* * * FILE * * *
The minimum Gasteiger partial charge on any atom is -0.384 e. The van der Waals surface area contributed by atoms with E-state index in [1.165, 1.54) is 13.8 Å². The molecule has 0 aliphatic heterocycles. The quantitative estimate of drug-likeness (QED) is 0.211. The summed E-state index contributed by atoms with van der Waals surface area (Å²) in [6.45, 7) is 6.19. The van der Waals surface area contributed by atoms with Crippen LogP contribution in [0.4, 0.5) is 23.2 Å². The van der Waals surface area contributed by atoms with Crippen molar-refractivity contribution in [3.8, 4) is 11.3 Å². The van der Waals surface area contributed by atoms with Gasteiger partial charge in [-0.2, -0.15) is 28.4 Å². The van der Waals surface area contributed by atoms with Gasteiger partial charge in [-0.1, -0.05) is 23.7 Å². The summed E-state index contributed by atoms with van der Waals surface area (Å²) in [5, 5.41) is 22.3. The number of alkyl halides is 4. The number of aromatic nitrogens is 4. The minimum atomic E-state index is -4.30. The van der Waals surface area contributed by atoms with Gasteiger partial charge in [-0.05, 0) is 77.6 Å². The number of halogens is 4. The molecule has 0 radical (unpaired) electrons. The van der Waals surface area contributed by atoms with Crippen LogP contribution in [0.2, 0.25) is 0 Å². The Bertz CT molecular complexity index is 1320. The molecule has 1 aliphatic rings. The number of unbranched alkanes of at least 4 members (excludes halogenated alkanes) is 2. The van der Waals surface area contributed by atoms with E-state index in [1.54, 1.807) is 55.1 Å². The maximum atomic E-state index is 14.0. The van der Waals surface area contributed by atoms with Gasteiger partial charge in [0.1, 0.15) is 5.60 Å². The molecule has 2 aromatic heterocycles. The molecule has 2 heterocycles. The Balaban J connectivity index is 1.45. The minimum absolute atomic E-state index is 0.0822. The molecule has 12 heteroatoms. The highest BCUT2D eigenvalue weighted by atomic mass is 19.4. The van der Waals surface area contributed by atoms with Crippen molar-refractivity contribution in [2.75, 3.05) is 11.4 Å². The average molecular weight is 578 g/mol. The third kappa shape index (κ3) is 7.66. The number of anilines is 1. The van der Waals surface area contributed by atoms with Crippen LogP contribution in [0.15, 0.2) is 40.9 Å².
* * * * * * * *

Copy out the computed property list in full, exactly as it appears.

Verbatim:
The minimum Gasteiger partial charge on any atom is -0.384 e. The van der Waals surface area contributed by atoms with E-state index in [1.165, 1.54) is 13.8 Å². The molecule has 0 aliphatic heterocycles. The quantitative estimate of drug-likeness (QED) is 0.211. The summed E-state index contributed by atoms with van der Waals surface area (Å²) in [6.45, 7) is 6.19. The van der Waals surface area contributed by atoms with Crippen LogP contribution in [0.4, 0.5) is 23.2 Å². The van der Waals surface area contributed by atoms with Crippen molar-refractivity contribution in [3.8, 4) is 11.3 Å². The van der Waals surface area contributed by atoms with Gasteiger partial charge in [-0.2, -0.15) is 28.4 Å². The van der Waals surface area contributed by atoms with Gasteiger partial charge in [-0.1, -0.05) is 23.7 Å². The summed E-state index contributed by atoms with van der Waals surface area (Å²) in [5, 5.41) is 22.3. The number of alkyl halides is 4. The number of aromatic nitrogens is 4. The minimum atomic E-state index is -4.30. The van der Waals surface area contributed by atoms with Gasteiger partial charge in [-0.05, 0) is 77.6 Å². The number of halogens is 4. The molecule has 0 radical (unpaired) electrons. The van der Waals surface area contributed by atoms with Crippen LogP contribution in [0.2, 0.25) is 0 Å². The Bertz CT molecular complexity index is 1320. The molecule has 1 aliphatic rings. The number of unbranched alkanes of at least 4 members (excludes halogenated alkanes) is 2. The van der Waals surface area contributed by atoms with E-state index in [1.54, 1.807) is 55.1 Å². The maximum atomic E-state index is 14.0. The van der Waals surface area contributed by atoms with Gasteiger partial charge in [0.1, 0.15) is 5.60 Å². The molecule has 2 aromatic heterocycles. The molecule has 2 heterocycles. The Balaban J connectivity index is 1.45. The minimum absolute atomic E-state index is 0.0822. The molecule has 12 heteroatoms. The highest BCUT2D eigenvalue weighted by atomic mass is 19.4. The van der Waals surface area contributed by atoms with Crippen molar-refractivity contribution in [2.75, 3.05) is 11.4 Å². The average molecular weight is 578 g/mol. The third kappa shape index (κ3) is 7.66. The number of anilines is 1. The van der Waals surface area contributed by atoms with Crippen LogP contribution in [0.15, 0.2) is 40.9 Å².